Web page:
Bitcoin fell for a second day amid concerns that a jump in bond yields is sapping demand for riskier investments.
The largest cryptocurrency shed as much as 3.4% on Friday and was trading at about $47,000 as of 1:05 p.m. in Hong Kong. The Bloomberg Galaxy Crypto Index, which includes Bitcoin and four other tokens, slipped more than 3%.
Bitcoin is now some $10,000 below February’s record above $58,000, stoking the debate over whether the token’s investment base will widen or peter out as happened in the 2017 boom and bust. Overall risk appetite in markets took a knock after Federal Reserve Chair Jerome Powell refrained from pushing back against the recent climb in long-term borrowing costs.
“Bitcoin was another victim of Fed Chair Powell’s hesitancy to push back over rising Treasury yields,” Edward Moya, senior market analyst at Oanda, wrote in an email. While the coin’s fundamentals are robust, it may be “vulnerable in the short term” if the slide in equities continues over the next week, he said.
Long-time proponent Michael Novogratz at Galaxy Digital Holdings Ltd. remains bullish, reiterating a prediction that Bitcoin will probably hit $100,000 before the end of the year. He argued in a Bloomberg TV interview that it and other digital currencies have become “an institutional asset class” and banks are “frantically” trying to get in on the action.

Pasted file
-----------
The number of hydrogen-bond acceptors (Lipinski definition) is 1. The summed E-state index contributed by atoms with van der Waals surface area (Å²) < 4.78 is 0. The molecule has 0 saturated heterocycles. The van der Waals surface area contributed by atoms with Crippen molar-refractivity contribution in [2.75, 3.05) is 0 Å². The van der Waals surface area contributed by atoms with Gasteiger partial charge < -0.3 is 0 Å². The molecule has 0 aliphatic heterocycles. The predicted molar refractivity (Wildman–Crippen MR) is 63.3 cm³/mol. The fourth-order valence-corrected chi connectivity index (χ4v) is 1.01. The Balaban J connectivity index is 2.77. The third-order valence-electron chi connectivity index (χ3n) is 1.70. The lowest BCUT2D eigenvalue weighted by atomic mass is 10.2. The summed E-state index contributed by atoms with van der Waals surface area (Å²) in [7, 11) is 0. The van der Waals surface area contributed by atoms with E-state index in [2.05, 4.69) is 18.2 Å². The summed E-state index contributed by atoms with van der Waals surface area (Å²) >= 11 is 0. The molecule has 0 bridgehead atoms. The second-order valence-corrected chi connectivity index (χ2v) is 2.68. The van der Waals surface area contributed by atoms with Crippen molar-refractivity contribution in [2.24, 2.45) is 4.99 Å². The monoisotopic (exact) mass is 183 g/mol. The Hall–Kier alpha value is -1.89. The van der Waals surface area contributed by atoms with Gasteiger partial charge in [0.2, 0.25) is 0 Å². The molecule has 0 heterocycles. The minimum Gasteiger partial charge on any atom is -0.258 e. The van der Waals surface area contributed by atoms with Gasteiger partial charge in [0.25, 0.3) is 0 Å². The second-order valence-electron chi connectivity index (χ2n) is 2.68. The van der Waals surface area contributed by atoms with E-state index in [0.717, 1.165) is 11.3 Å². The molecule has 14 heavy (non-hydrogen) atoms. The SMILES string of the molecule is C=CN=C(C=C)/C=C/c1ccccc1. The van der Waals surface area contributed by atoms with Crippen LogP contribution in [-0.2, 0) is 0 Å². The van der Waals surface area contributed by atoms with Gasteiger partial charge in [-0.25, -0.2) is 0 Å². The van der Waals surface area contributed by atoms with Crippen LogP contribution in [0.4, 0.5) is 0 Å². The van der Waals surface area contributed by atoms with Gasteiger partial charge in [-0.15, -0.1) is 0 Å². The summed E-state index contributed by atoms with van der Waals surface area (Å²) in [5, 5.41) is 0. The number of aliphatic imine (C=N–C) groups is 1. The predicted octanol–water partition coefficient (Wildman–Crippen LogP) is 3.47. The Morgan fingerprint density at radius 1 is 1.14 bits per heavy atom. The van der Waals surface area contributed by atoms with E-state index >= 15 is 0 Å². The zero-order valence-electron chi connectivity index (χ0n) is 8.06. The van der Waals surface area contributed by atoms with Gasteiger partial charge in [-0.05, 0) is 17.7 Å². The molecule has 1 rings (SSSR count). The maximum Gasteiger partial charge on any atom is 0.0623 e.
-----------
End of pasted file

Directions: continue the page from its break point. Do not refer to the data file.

Bitcoin slid 21% last week but is still up more than fivefold in the past year. On one narrative, the token can hedge inflation risk and the debasement of fiat currencies — akin to gold — and is set become a bigger part of institutional portfolios. A rival view depicts a stimulus-fueled bubble set to pop.
“We’re still at an early stage in the institutional adoption of crypto in asset allocation,” a team led by Inigo Fraser-Jenkins, head of global quantitative strategy at Sanford C. Bernstein in London, wrote in a note Friday. But the team added that a fundamental valuation of Bitcoin is “simply impossible.”
— With assistance by Cormac Mullen
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